Jane Smith, the city clerk in 882-resident Schleswig, said she started her job in December 2006, just as the city was being audited for misappropriated funds. An audit identified $66,888 of missing money and improper spending by Ron Clausen, who was city clerk for 31 years and has since died.

“It made me literally sick to my stomach,” Smith said. “I almost didn’t want to be involved. I wanted to run. I just was so shocked.”

Smith said steps have been taken to make sure something like that never happens again. Checks are now required to have two signatures, and a new software program records all changes made to the books.

“It was horrible to go through that negative audit, but it was a learning experience for me,” said Smith, who urged city councils and mayors to be move involved in day-to-day operations. “I guess I was naive. I didn’t realize that people would even do that,”

Removing the Temptation

Under proposed legislation, cities with 2,000-plus population would continue to have annual audits. Smaller cities would either agree to an annual audit or a review by a local accountant, or would be required to contribute about $600 a year to a state pool of funds that would pay for spot-checks or surprise audits of cities throughout the state.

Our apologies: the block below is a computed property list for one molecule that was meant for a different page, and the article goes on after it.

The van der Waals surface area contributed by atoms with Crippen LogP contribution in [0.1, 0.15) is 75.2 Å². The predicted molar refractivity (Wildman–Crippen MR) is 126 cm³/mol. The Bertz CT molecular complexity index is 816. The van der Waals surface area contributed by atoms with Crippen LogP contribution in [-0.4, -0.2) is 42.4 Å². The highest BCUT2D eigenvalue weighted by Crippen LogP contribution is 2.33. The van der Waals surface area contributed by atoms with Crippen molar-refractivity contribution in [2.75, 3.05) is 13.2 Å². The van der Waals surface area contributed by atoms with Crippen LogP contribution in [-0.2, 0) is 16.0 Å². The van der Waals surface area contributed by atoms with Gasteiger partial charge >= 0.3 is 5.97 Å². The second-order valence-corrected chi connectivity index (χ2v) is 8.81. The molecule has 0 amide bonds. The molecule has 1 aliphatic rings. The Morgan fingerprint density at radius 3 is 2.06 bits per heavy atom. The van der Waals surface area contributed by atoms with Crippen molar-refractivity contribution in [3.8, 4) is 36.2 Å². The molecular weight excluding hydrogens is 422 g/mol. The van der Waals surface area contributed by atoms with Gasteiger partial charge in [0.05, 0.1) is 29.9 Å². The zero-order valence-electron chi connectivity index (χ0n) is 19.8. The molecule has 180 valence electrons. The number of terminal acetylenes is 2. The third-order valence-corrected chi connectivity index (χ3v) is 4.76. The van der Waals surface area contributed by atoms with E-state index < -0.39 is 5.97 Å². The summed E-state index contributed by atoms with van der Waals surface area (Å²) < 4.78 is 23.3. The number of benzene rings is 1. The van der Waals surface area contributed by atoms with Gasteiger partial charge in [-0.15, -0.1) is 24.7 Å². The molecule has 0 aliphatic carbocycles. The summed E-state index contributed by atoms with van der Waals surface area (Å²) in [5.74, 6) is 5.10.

Vaudt said the goal is to reduce fraud by taking away a city employee’s perceived opportunity to commit fraud and not get caught. The cost would fall on city taxpayers, but Vaudt argues that it’s worth it. A full audit can cost a city as much as $15,000.

“If you take a look at some of the frauds that have occurred, wouldn’t you rather have paid $600 a year to get some oversight, versus finding out years later that somebody stole $100,000 from your community?” Vaudt asked. “That’s a small price to pay. There has to be some type of oversight. There’s just a cost to taking taxpayers’ money.”

Several city leaders across the state said February 29 they would embrace the proposal.

“I would wholeheartedly suggest that and go with that,” said Boesenberg, whose city was the victim of $102,980 of fraud between 2006 and 2009. “It would protect a lot of other little cities.”

Kirchhoff, who has been Lewis city clerk for nine years, agreed.

“Anything to help us,” she said. “You can’t believe the cash that goes through my office. Thousands of dollars a month. It’s just me ... . The council and mayor don’t take an active approach in what’s going on.”

Smith said she’s a “big believer” in all cities being audited, no matter the size.

“It is very expensive for a small city to have these audits,” she said. “I still think it’s very important to have these audits, just for checks and balances. It’s comforting for me to know that we’re on the right track, doing things right and the way they should be done.”

But Alan Kemp, executive director of the Iowa League of Cities – which represents the state’s 947 cities – said better training of local elected officials is a better approach to reducing fraud across the state. Kemp said audits and even less-formal reviews of the books by accountants cost money, and small cities can’t afford it.

“An audit would catch something after it’s happened, whereas our impression is [that] we think resources would be much better put towards training of local elected officials,” Kemp said. “They’re the first line of defense. Local elected officials have to step up. The mayor and city council have to become part of that internal control.”

This article was produced by For more stories on Iowa politics, visit